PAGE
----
Adverts, therefore, are “polysemic” in nature – they are open to different interpretations which are dependent upon the audience’s identity, cultural knowledge and opinions.
But what of the “deeply held belief systems” to which Frith refers?
Goodwin and Whannel suggest that messages are “socially produced in particular circumstances and made culturally available as shared explanations of how the world works. In other words, they are ‘ideologies’, explanatory systems of belief” (Goodwin and Whannel, 2005, p. 60).
Their definition of “shared explanations” is interesting because it relates to semiotic concept of symbolism.
Pierce introduced the philosophical system of semiotics in his book “Logic as Semiotic: The Theory of Signs” (1910), a discourse on the theory of language and reasoning. This system has since been utilised widely in attempts to establish the nature of photography and photographs.
Barthes, in his attempts to qualify how photography “exists”, has referred to the terminology introduced by Pierce’s system of semiotics, such terminology as: icon – the resemblance that a photograph has to its subject, and index – trace evidence of the existence of a subject once photographed.
In semiotic terms, symbols are agreed, standardised points of reference which can be used as a basis upon which to form discussions that are inclusive (e.g. a car is a car because that is what we are taught, and it is universally agreed and accepted that a “car” will have a chassis, four wheels, an engine, etc.).
If the symbolic meaning of a photograph is the “studium” referred to by Barthes, the polysemic “punctum” is the initial (conscious) pricking impression that is purely personal and dependent on the individual.
Ideologies are, then, the explanatory systems of belief suggested by Goodwin and Whannel and messages are the mode by which such ideologies are communicated. Consequently, it follows that symbolism is the agreed shorthand used in those messages.
It would appear then, in relation to decoding advertisements, that we have established the link between the “deeply held belief systems” referred to by Frith and semiotic symbolism.
How then, does theory relate to practice?
Morris, 2017. Tomato Soup
Analysed according to Frith’s meanings, the image “Tomato Soup” has the following characteristics.
Firstly, in terms of the surface meaning, the image shows tomatoes, onion, garlic and carrots, a number of pencils stand ready for use in a pot – which we can see is a tin which once held tomato soup, and there is a recipe with the title “Tomato Soup”.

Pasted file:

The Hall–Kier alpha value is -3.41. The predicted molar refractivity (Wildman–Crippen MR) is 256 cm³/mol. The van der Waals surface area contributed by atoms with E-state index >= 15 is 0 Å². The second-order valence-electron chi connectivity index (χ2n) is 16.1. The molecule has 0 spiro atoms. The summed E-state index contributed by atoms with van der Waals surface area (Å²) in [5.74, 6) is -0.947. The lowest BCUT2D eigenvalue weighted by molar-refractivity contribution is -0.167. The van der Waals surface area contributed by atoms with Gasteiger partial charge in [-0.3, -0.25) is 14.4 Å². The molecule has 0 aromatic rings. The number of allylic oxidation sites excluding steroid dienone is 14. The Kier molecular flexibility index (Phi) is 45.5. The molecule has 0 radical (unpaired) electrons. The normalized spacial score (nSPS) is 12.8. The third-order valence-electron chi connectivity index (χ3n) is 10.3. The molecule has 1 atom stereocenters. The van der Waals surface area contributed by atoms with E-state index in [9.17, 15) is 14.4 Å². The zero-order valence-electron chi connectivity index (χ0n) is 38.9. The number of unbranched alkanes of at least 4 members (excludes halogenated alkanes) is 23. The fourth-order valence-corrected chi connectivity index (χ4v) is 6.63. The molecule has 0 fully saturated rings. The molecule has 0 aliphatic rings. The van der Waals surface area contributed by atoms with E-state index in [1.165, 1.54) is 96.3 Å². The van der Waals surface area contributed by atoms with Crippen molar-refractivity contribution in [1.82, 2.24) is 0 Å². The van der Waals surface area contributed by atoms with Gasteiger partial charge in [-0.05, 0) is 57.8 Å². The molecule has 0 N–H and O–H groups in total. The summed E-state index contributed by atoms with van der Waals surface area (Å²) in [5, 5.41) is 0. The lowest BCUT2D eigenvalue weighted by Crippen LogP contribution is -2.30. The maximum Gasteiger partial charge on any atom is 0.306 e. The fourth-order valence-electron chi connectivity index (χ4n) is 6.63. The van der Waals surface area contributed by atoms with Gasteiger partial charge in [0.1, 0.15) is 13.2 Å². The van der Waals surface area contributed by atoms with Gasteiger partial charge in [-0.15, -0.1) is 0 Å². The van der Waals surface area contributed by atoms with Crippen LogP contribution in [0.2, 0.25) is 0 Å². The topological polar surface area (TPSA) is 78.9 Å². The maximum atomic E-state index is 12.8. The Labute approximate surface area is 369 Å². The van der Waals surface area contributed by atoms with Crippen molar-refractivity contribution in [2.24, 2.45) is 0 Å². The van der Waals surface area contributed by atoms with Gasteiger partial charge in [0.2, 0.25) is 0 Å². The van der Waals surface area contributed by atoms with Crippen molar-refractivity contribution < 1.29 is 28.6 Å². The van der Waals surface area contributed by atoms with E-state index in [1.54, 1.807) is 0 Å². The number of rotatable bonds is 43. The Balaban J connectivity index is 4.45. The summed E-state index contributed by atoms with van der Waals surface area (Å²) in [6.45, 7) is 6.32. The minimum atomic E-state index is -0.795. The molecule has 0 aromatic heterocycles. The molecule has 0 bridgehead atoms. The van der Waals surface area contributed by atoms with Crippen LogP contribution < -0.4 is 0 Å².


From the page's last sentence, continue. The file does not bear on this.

The intended meaning of the image is clearly to portray tomato soup and its ingredients, at least in terms of this particular recipe.
Finally, the cultural meaning of the image. Whilst the image is clearly about tomato soup, the question is introduced as to what tomato soup the image is trying to portray. The fresh ingredients and the recipe suggest that the benefits of fresh, home-made tomato soup are being depicted. The tin which clearly held a well-established brand of tomato soup has been relegated to the position of pen pot – is this image promoting healthy, economical and delicious benefits of home-cooking? Or is the tin – now empty of soup and with its new contents of pencils – lurking in the background for an ulterior reason?
From Hodgson’s perspective, “Tomato Soup” is, again, clearly an image of the ingredients needed to make. But the same ambiguity applies with regard to what the image is about – is it home-cooked soup, or mass-produced soup in a tin?
Taking Barthes and Heath’s semiotic approach, the signifier is not quite so easily determined. In the case of “Tomato Soup”, is it the range of fresh ingredients and the recipe, or is it the tomato soup can in the background? The signified is, therefore, very much dependent upon what the viewer interprets the signifier to be.
On a final note, for me, as a photographer, the value of audience theory is in knowing the way in which different meanings can be attached to images, in understanding the polysemic nature of photographic images – the way that each viewer can have a unique interpretation of an image as a result of their own experiences and values.
Viewers find interest in images which are multi-layered and which contain some ambiguity in terms of the message that is being conveyed – they like having something to find, something to search for. Knowledge and understanding of the meaning attached to images and semiotic analysis allows me to produce images which appeal to an audience on a deeper level because of their multi-layered, slightly ambiguous and subjective nature.
Furthermore, this information allows me to make informed decisions about the images I make. Ultimately, as a photographer, I have two goals. The first is for the images I make to be viewed by an audience, and the second is for the images to evoke a reaction within that viewing audience. At the very least, audience theory allows me to correctly identify my target audience.
Barthes, R. and Heath, S. (1977) Rhetoric of the Image in Image Music Text. London: Fontana
Francis Hodgson: Quality Matters (2013) YouTube Video, added by Huis Marseille, Museum for Photography [Online]. https://www.youtube.com/watch?v=3dj3Wq-I7tc accessed 19 February 2017
Frith, Katherine Toland. (1997) Undressing the Ad: Reading Culture in Advertising. New York: Peter Lang
Goodwin, A. and Whannel, G. (2005) Understanding Television. London: Routledge
Hall, Stuart. (1997) Representation: Cultural Representations and Signifying Practices. London: Sage in association with The Open University